My son started work this time last year and, on his first day, I gave him the best advice for that event that I could: “Remember to sign up for the company pension!”
Of course, he didn’t need that advice because he’d have been automatically enrolled these days and would have had to register to come out of his company pension scheme, as opposed to physically signing up to joining it as I once had to. Doing so was one of the most important financial decisions of my life, not that I was aware of it at the time. I’d be lying now if I said I could remember signing on the bottom line that took me into the company Defined Benefit scheme, I’m just ever so glad I did. I don’t think I ever missed the money either, not even thinking about the subject until about ten years later when I started to become interested in investing for the future. Even then, I took the pension scheme for granted. After all, surely everyone was enrolled in some sort of scheme?
I read in the paper this morning, however:
A 25-year-old starting work in the private sector would have to put almost a third of their salary into a workplace pension to match the retirement benefits of a colleague embarking on a career in the public sector, according to a report by the Taxpayers’ Alliance, the low-tax campaigners.
Never mind the public vs private sector debate (if you can). What shocked me was that a twenty five year old would need to invest a third of their salary to get a decent equivalent of a “defined benefit” pension on retirement. It just highlights what a loss to the average employee the demise of those DB schemes has been. Not that they’ll probably notice, or miss, something that they never had. But it certainly makes me think that your fresh faced employee joining the workplace today has a tougher financial future ahead than I ever did. To be honest, if I had been told that signing up to the company pension scheme that I joined in the Eighties would cost me a third of my salary, I doubt I’d have joined. But my contribution was nowhere near that.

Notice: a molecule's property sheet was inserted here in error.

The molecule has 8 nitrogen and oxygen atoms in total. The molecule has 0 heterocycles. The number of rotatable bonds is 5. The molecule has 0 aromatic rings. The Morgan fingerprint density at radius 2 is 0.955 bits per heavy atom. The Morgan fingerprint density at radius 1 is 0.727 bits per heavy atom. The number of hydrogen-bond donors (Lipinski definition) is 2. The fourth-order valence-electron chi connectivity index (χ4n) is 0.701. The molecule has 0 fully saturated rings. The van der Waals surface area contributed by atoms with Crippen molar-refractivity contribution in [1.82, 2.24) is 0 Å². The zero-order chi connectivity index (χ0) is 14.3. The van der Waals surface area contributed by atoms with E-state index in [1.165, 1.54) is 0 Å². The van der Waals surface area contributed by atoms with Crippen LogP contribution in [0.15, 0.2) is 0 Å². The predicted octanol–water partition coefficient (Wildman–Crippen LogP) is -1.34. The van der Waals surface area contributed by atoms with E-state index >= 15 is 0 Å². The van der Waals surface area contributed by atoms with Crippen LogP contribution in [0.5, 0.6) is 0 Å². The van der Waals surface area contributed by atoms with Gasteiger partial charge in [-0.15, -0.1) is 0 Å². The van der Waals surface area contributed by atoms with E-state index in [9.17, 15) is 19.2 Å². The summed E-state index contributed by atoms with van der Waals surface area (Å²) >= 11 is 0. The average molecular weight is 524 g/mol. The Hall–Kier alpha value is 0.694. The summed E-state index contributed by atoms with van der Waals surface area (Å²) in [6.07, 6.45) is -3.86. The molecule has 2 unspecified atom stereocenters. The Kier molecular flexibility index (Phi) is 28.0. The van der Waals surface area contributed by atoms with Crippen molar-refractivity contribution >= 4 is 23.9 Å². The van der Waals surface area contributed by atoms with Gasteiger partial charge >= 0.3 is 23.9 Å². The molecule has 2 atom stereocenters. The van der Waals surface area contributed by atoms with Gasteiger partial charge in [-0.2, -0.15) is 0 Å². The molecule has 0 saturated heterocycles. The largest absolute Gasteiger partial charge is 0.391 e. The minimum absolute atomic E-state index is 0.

A few other things that have gone since those heady Thatcherite days when I joined the working population: firstly, the company car I was given was a total perk, hardly cost anything on tax and was way, way better than having to buy your own car. That’s not the case now – I opted out the last company car scheme I was offered due to the tax burden on it.
Secondly, my starting salary of £7k a year meant I could get a mortgage of £23k, enough to buy a small flat in my home town and get on the property ladder with a ten percent deposit. That’s almost laughable these days and has me wondering if I’ve got my facts right – but I know I have.
Thirdly, if I wanted something like a new TV for my flat, I had to sign up to a Hire Purchase agreement or save up the money. I was about three years into employment before I signed up for an Access Mastercard (Your Flexible Friend) which changed how just about everyone thought about getting into debt. Something that was almost shameful to my parent’s generation became almost fashionable and cool – paying for dinner with a credit card let you almost imagine you were Gordon Gekko from “Wall Street”, or Bud Fox at least. Surely that slinky mobile ‘phone wasn’t far away either?
I smile at those recollections now, but many of my early financial decisions I made happened without me thinking too much about them. Generally speaking, however, the basic things I assumed in those days were both sensible and achievable – pensions were a good thing, you should try to get on the property ladder early and you should be wary of debt. And, generally speaking, those rules are still sensible today. It just seems that for my son’s generation, they’re a lot less achievable.